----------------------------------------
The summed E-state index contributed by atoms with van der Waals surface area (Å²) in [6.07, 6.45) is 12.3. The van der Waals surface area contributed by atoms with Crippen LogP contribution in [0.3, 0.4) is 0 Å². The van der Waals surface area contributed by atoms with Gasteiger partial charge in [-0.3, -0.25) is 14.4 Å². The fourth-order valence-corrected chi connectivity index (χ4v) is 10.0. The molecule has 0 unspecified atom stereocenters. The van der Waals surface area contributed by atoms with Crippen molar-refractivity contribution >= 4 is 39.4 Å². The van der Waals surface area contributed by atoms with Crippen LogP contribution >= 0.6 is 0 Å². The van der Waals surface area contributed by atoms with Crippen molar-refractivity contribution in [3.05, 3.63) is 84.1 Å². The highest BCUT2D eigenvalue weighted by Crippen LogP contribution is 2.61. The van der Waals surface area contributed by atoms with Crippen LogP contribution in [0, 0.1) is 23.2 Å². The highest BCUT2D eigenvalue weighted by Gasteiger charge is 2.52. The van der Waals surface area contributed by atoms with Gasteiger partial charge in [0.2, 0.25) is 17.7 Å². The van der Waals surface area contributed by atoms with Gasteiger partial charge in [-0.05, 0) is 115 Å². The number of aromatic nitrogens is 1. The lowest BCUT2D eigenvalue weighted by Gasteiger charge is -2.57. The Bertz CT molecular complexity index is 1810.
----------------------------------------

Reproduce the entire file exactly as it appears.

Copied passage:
The summed E-state index contributed by atoms with van der Waals surface area (Å²) in [6.07, 6.45) is 12.3. The van der Waals surface area contributed by atoms with Crippen LogP contribution in [0.3, 0.4) is 0 Å². The van der Waals surface area contributed by atoms with Gasteiger partial charge in [-0.3, -0.25) is 14.4 Å². The fourth-order valence-corrected chi connectivity index (χ4v) is 10.0. The molecule has 0 unspecified atom stereocenters. The van der Waals surface area contributed by atoms with Crippen molar-refractivity contribution >= 4 is 39.4 Å². The van der Waals surface area contributed by atoms with Crippen LogP contribution >= 0.6 is 0 Å². The van der Waals surface area contributed by atoms with Crippen molar-refractivity contribution in [3.05, 3.63) is 84.1 Å². The highest BCUT2D eigenvalue weighted by Crippen LogP contribution is 2.61. The van der Waals surface area contributed by atoms with Crippen LogP contribution in [0, 0.1) is 23.2 Å². The highest BCUT2D eigenvalue weighted by Gasteiger charge is 2.52. The van der Waals surface area contributed by atoms with Gasteiger partial charge in [0.2, 0.25) is 17.7 Å². The van der Waals surface area contributed by atoms with Gasteiger partial charge in [-0.05, 0) is 115 Å². The number of aromatic nitrogens is 1. The lowest BCUT2D eigenvalue weighted by Gasteiger charge is -2.57. The Bertz CT molecular complexity index is 1810.